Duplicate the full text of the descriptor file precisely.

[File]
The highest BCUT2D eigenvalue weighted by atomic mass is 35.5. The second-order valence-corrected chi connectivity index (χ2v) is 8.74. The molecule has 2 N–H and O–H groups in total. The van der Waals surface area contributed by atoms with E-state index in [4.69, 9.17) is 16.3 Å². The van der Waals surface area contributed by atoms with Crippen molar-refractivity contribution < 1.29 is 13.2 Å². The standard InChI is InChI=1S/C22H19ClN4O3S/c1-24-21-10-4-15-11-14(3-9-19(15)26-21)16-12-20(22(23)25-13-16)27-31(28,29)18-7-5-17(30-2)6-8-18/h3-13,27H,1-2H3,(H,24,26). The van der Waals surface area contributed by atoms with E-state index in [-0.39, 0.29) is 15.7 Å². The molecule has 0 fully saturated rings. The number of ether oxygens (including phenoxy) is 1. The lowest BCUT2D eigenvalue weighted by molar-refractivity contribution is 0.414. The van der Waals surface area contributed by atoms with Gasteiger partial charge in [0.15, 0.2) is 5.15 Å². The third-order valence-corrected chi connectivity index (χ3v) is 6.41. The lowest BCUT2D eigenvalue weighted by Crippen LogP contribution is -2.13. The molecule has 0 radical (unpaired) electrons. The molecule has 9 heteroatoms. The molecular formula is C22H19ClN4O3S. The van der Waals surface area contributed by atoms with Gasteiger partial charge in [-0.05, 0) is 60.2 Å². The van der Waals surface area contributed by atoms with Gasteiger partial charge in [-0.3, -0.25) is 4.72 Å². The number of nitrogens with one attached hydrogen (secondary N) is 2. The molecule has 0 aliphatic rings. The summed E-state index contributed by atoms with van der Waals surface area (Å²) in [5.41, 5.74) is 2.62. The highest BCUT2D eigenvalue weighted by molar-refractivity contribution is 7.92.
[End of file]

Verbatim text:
The highest BCUT2D eigenvalue weighted by atomic mass is 35.5. The second-order valence-corrected chi connectivity index (χ2v) is 8.74. The molecule has 2 N–H and O–H groups in total. The van der Waals surface area contributed by atoms with E-state index in [4.69, 9.17) is 16.3 Å². The van der Waals surface area contributed by atoms with Crippen molar-refractivity contribution < 1.29 is 13.2 Å². The standard InChI is InChI=1S/C22H19ClN4O3S/c1-24-21-10-4-15-11-14(3-9-19(15)26-21)16-12-20(22(23)25-13-16)27-31(28,29)18-7-5-17(30-2)6-8-18/h3-13,27H,1-2H3,(H,24,26). The van der Waals surface area contributed by atoms with E-state index in [-0.39, 0.29) is 15.7 Å². The molecule has 0 fully saturated rings. The number of ether oxygens (including phenoxy) is 1. The lowest BCUT2D eigenvalue weighted by molar-refractivity contribution is 0.414. The van der Waals surface area contributed by atoms with Gasteiger partial charge in [0.15, 0.2) is 5.15 Å². The third-order valence-corrected chi connectivity index (χ3v) is 6.41. The lowest BCUT2D eigenvalue weighted by Crippen LogP contribution is -2.13. The molecule has 0 radical (unpaired) electrons. The molecule has 9 heteroatoms. The molecular formula is C22H19ClN4O3S. The van der Waals surface area contributed by atoms with Gasteiger partial charge in [-0.05, 0) is 60.2 Å². The van der Waals surface area contributed by atoms with Gasteiger partial charge in [-0.3, -0.25) is 4.72 Å². The number of nitrogens with one attached hydrogen (secondary N) is 2. The molecule has 0 aliphatic rings. The summed E-state index contributed by atoms with van der Waals surface area (Å²) in [5.41, 5.74) is 2.62. The highest BCUT2D eigenvalue weighted by molar-refractivity contribution is 7.92.